DNA-stabilized silver nanoclusters can act as emitters and might have applications, e.g., in imaging and sensing. Their properties can be tuned by changing the DNA sequences. Nanoclusters that are stabilized by DNA can be more challenging to study than nanoclusters that are protected by a layer of small molecules. Nevertheless, high-performance liquid chromatography (HPLC) can be used to isolate specific DNA-stabilized silver nanocluster species, and high-resolution electrospray ionization mass spectrometry (ESI-MS) can then be used to determine the mass, charge, and effective valence electron count of the clusters. There also are crystal structures available for some DNA-stabilized silver nanoclusters.
Stacy M. Copp, University of California, Irvine, USA, and colleagues have investigated rod-like DNA-stabilized silver nanoclusters with 16 silver atoms that emit in the near-infrared (NIR) range, aiming to determine their effective valence electron count. The team performed ESI-MS measurements and found that the detected mass did not correspond to a cluster made up of only silver atoms and the employed DNA strands. Instead, the nanoclusters have the composition (DNA)2[Ag16Cl2]8+. According to researchers, this is the first evidence of DNA-stabilized silver nanoclusters with additional chloride ligands.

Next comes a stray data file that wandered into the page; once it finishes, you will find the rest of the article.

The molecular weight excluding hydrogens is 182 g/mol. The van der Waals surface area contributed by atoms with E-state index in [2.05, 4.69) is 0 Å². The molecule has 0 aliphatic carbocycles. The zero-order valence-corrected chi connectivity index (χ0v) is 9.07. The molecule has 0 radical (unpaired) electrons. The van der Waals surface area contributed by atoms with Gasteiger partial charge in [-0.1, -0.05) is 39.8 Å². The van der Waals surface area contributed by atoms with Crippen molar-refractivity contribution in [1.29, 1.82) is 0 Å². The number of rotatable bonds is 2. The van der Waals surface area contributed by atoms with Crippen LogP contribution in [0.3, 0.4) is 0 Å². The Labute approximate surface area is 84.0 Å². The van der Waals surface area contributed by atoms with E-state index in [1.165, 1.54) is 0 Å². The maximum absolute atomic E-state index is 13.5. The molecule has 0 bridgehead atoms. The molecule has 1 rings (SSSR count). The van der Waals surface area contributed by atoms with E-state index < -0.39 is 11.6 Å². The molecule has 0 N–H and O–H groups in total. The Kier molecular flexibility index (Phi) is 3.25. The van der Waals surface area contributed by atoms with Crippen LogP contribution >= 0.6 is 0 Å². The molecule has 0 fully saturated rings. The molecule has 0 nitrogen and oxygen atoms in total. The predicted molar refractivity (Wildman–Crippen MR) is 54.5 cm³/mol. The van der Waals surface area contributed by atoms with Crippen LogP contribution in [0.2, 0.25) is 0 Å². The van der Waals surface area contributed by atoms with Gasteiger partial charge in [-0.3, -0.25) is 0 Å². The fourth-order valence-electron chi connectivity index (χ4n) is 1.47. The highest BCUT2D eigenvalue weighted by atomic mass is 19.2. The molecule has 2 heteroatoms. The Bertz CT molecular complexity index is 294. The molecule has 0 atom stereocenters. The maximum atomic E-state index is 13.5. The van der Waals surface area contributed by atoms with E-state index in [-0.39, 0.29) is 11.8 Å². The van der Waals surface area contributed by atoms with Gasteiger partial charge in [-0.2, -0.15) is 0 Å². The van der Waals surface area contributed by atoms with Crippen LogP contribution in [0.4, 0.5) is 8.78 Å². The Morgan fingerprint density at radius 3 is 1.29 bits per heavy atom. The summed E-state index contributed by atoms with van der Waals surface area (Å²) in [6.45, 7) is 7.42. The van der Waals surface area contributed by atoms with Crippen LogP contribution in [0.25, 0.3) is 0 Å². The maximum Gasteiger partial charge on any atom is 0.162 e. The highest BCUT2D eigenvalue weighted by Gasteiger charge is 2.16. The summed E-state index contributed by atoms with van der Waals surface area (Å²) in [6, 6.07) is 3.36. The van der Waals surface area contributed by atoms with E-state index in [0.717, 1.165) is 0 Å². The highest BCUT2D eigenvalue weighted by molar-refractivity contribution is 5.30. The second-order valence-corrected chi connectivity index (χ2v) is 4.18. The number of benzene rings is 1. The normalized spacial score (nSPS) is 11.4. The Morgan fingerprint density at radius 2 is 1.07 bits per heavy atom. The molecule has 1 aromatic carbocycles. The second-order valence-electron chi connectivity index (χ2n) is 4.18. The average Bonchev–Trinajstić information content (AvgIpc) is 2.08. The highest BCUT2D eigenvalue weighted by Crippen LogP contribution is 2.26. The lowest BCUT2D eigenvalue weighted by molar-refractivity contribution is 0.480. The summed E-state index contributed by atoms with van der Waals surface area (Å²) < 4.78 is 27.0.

The team performed a ligand exchange of chloride with bromide using NaBr, which gave (DNA)2[Ag16ClBr]8+ and (DNA)2[Ag16Br2]8+ and confirmed the halide nature of the ligands. They also observed that (DNA)2[Ag16Cl2]8+ is unusually stable. Thus, developing silver nanoclusters with mixed DNA and chloride ligands could be useful for practical applications.
- Chloride Ligands on DNA-Stabilized Silver Nanoclusters,
Anna Gonzàlez-Rosell, Sami Malola, Rweetuparna Guha, Nery R. Arevalos, María Francisca Matus, Meghen E. Goulet, Esa Haapaniemi, Benjamin B. Katz, Tom Vosch, Jiro Kondo, Hannu Häkkinen, Stacy M. Copp,
J. Am. Chem. Soc. 2023.